Conclusions: This study aimed to investigate the impact of social distancing mandates for COVID-19 on GI pathogen positivity, and we discovered that social distancing measures in fact decreased GI pathogen positivity initially. The use of similar measures may prove useful in GI pathogen outbreaks. The use of a unique diagnostic database in this study exhibits the potential for its use as a public health surveillance tool.

JMIR Public Health Surveill 2022;8(8):e34757

doi:10.2196/34757

Keywords



Acute gastrointestinal (GI) illnesses are of the most common problems evaluated by physicians, and they are also some of the most preventable [1]. There is evidence of GI pathogen transmission when people are in close contact, such as at mass gatherings and in group childcare [2-4]. Common infection control measures such as handwashing and limiting contact with sick individuals can lead to a decrease in GI pathogen transmission and illness [1]. Still, the United States alone sees 311 to 375 million episodes of acute GI illnesses per year, leading to more than 900,000 hospitalizations and 6000 deaths [1]. These illnesses are not only a burden to health systems, but they can also be incredibly uncomfortable, and in some instances, dangerous for the patient.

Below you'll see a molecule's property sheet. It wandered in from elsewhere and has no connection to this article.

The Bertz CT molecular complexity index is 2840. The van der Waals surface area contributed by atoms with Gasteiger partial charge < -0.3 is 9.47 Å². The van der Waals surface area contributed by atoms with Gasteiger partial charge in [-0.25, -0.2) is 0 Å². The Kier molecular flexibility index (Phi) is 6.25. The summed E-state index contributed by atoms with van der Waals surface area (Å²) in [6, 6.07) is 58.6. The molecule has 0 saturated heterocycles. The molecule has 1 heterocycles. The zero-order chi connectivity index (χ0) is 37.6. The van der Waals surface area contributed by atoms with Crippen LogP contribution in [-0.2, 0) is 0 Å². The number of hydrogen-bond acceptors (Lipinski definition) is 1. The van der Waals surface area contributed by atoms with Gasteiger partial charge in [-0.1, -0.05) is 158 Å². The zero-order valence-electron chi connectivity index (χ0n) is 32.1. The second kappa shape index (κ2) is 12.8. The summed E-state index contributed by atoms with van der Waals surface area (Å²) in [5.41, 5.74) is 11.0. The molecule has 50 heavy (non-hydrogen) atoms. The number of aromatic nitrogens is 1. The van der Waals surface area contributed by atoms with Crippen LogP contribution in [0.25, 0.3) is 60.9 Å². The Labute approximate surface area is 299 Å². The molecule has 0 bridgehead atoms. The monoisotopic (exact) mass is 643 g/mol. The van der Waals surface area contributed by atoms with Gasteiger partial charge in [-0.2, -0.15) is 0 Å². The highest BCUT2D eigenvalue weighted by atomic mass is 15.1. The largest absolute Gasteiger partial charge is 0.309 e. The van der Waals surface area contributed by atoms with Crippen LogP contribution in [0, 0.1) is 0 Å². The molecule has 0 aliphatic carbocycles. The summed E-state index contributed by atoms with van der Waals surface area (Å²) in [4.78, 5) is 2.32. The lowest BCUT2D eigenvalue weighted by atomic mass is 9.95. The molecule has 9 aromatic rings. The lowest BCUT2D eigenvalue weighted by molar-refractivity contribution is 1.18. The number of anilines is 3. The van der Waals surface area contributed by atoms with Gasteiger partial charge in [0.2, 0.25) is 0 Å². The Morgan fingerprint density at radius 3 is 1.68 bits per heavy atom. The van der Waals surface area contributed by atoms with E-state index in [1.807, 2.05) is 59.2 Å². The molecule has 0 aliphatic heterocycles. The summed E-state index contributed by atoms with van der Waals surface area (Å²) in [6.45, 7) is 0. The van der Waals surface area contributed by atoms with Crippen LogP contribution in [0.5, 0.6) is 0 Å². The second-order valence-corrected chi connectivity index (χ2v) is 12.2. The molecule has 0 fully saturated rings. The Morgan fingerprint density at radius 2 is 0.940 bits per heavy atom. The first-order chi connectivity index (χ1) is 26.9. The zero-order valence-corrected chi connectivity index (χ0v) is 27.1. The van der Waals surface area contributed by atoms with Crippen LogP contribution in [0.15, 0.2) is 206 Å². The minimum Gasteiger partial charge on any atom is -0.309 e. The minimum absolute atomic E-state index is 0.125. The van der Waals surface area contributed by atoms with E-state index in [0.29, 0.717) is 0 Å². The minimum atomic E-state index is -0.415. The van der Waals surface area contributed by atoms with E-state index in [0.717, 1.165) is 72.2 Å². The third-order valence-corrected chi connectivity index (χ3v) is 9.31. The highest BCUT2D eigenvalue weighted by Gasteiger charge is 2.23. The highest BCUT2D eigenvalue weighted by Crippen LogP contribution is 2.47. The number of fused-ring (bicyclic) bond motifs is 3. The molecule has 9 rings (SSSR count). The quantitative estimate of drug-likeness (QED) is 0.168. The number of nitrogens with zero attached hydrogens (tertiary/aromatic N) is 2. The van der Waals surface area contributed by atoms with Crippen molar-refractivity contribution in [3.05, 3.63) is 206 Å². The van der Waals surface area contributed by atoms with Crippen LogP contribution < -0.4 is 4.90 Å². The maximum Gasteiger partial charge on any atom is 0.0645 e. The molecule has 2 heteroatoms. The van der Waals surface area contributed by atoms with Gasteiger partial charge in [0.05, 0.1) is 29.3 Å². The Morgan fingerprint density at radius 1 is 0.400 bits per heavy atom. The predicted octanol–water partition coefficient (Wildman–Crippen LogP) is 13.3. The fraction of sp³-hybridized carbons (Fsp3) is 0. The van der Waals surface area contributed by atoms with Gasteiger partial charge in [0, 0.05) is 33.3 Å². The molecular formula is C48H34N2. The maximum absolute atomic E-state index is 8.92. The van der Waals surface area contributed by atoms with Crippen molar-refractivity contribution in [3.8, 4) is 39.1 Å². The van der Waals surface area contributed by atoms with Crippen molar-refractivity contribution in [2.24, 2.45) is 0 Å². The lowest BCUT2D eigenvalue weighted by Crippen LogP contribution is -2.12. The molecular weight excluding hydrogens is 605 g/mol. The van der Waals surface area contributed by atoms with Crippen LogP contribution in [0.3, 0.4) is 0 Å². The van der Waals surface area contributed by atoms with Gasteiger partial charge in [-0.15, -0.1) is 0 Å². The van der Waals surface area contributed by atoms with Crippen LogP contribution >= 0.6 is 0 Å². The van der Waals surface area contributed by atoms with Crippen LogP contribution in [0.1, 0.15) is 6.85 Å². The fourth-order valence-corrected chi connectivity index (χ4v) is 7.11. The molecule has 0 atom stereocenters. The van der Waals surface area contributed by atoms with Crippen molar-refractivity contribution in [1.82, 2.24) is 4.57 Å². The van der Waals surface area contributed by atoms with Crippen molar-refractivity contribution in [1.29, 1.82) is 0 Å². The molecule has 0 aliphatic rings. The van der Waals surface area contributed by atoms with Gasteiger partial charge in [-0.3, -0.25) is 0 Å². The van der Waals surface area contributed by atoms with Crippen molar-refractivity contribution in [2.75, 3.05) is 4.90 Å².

The COVID-19 pandemic led to the sudden implementation of widespread public health measures in the United States, including 6-feet social distancing protocols, messaging around effective hand hygiene, stay-at-home orders, large gathering bans, and the closures of public areas (eg, schools, restaurants, and nonessential businesses) [5-7]. There is strong evidence that social distancing measures impact the spread of SARS-CoV-2, and a growing body of research indicates that these measures also considerably decreased the transmission of influenza, respiratory syncytial virus, and respiratory enterovirus [8-13]. There was a reduction of reportable GI illnesses observed during the COVID-19 pandemic in countries that implemented public health measures, and data from the National Outbreak Reporting System showed a reduction in GI illnesses in the United States from 2019 to 2020 [14-16]. With this study, we hope to add to the growing knowledge base that public health measures meant to control COVID-19 also impacted other diseases.